Exclusive Contracts – For a consumer products retailer, having exclusive contracts with key distributors and brands is valuable. Having exclusive territory and contracts not only creates an economic moat and a barrier to entry against competitors, but also allows a company to exploit higher margins. Contracts and agreements also increase certainty of future sales and reduce dependence on owner’s existing relationships with key suppliers.

Product Portfolio – For a consumer brands retailer, depending on the nature of the product and market, it might be suitable for the company to carry a wide range of products as a strategy to reach a wider target audience. While this strategy might work for retailers carrying products characterized by low product differentiation and high price competition, retailers selling a niche product might be better served by keeping a limited product portfolio of premium brands and investing in customer experience and engagement. A retail business must have a good understanding of its target market and everchanging consumer trends and must tailor its strategy to create the best product-market fit.

Location & Facility – For a retail operation, the location and aesthetic of a physical store plays a major role in attracting customers and generating sales. Retail stores with attention grabbing store designs and layouts often use it as a marketing tool to generate brand awareness on social media and other marketing channels. In addition, having a store in a high traffic area with high visibility can warrant a premium. Generally, a desirable location is characterized by a commensurate occupancy cost which can impact margins. Business owners must consider the trade off between location and rent related overhead to maximize profitability. In recent years, a boom in online retail and e-commerce has led to a sharp increase in online retail models which are leaner and highly scalable. Companies with online sales platforms and e-commerce channels trade at a premium relative to brick-and-mortar stores due to their higher profitability and ability to reach a broader market.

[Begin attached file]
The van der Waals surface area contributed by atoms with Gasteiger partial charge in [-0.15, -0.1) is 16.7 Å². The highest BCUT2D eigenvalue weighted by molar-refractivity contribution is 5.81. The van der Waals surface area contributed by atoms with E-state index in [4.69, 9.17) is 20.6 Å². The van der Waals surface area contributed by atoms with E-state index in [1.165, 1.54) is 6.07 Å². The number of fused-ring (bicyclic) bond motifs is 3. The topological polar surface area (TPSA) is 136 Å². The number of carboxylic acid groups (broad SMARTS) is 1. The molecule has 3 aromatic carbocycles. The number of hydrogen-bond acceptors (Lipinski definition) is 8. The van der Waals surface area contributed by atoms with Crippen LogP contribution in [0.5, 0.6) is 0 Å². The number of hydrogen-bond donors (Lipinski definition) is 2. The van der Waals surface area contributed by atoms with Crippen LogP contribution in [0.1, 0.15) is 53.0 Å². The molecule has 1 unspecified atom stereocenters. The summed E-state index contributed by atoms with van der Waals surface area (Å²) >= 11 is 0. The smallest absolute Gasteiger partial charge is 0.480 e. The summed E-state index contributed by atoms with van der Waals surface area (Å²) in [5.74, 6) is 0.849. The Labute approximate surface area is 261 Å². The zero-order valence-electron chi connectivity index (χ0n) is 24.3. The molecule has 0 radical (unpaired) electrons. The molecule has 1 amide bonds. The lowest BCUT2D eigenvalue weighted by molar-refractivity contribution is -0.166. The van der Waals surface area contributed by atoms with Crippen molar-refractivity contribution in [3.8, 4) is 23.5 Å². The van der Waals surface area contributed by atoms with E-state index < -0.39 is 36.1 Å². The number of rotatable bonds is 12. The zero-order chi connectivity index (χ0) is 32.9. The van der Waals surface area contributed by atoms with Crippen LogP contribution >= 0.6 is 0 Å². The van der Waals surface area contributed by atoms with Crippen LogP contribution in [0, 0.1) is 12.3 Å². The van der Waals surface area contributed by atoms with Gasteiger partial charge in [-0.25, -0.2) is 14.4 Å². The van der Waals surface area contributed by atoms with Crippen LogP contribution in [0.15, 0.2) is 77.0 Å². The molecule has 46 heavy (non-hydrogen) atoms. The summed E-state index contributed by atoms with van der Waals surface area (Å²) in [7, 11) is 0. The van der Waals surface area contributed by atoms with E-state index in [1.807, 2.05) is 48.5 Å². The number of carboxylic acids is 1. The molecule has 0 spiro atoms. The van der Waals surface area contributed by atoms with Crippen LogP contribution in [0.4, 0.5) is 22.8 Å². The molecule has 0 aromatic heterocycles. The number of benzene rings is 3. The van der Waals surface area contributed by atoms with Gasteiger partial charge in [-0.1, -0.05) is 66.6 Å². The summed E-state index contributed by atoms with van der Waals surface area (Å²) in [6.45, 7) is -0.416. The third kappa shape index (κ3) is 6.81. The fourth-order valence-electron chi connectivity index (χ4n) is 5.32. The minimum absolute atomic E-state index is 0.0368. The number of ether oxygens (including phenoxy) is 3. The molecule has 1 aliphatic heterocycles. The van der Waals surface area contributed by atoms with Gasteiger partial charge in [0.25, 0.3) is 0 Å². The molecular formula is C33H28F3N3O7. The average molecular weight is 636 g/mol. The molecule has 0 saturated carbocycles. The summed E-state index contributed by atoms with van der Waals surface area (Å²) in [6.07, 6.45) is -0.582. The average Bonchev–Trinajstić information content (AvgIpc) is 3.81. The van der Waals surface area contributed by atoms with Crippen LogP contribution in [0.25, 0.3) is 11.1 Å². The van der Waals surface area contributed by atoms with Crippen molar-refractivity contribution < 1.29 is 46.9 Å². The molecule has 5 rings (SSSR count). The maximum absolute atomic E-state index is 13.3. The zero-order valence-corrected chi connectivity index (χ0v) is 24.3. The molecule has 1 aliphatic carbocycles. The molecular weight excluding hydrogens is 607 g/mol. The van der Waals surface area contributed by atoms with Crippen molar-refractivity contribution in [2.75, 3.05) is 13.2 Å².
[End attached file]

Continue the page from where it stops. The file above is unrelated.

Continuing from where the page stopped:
Marketing & Brand Awareness – Effective marketing strategies can help consumer retail businesses reach a wide target audience. Casting a wide net is key in attracting and retaining customers and growing a retail business organically. Many retail businesses use aggressive marketing and advertising campaigns to engage with their target customers and keep them engaged. Marketing strategies include promotions, newsletters and other forms of media campaigns. Companies have increasingly been adopting experiential marketing as a form of engaging customers. These campaigns include pop-ups and interactive exhibits that attract customers and increase brand awareness and brand recall. A company that has successfully built a strong social media following and a loyal customer base through successful marketing campaigns is more desirable in the eye of an investor.

With 40 years of combined experience serving businesses within Toronto, Ontario, and abroad, the Beacon transaction team has extensive knowledge and experience successfully working for several consumer, brand and retail companies from a variety of industry verticals. Whether it be a valuation or sale, our team can provide expertise and resources found only at larger corporations, paired with the personalized touch of our M&A Advisory team. Contact us today to get in touch with one of our advisors.